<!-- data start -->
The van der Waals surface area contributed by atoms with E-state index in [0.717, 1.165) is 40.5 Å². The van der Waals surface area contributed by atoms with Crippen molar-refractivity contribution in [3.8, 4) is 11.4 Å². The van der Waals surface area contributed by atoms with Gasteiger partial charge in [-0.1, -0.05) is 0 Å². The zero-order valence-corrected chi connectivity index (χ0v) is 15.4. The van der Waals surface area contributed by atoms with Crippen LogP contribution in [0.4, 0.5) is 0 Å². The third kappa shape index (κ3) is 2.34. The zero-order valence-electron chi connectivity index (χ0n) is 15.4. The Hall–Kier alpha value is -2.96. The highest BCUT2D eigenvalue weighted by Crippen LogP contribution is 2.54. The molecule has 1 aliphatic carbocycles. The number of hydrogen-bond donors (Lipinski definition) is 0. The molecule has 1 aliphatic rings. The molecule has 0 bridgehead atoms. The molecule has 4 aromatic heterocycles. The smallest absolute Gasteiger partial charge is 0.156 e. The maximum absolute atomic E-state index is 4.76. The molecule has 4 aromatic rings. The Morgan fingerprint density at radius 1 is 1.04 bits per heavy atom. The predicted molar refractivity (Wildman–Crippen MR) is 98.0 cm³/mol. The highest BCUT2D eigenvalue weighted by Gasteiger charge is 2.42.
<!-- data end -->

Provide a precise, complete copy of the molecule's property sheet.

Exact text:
The van der Waals surface area contributed by atoms with E-state index in [0.717, 1.165) is 40.5 Å². The van der Waals surface area contributed by atoms with Crippen molar-refractivity contribution in [3.8, 4) is 11.4 Å². The van der Waals surface area contributed by atoms with Gasteiger partial charge in [-0.1, -0.05) is 0 Å². The zero-order valence-corrected chi connectivity index (χ0v) is 15.4. The van der Waals surface area contributed by atoms with Crippen LogP contribution in [0.4, 0.5) is 0 Å². The third kappa shape index (κ3) is 2.34. The zero-order valence-electron chi connectivity index (χ0n) is 15.4. The Hall–Kier alpha value is -2.96. The highest BCUT2D eigenvalue weighted by Crippen LogP contribution is 2.54. The molecule has 1 aliphatic carbocycles. The number of hydrogen-bond donors (Lipinski definition) is 0. The molecule has 1 aliphatic rings. The molecule has 0 bridgehead atoms. The molecule has 4 aromatic heterocycles. The smallest absolute Gasteiger partial charge is 0.156 e. The maximum absolute atomic E-state index is 4.76. The molecule has 4 aromatic rings. The Morgan fingerprint density at radius 1 is 1.04 bits per heavy atom. The predicted molar refractivity (Wildman–Crippen MR) is 98.0 cm³/mol. The highest BCUT2D eigenvalue weighted by Gasteiger charge is 2.42.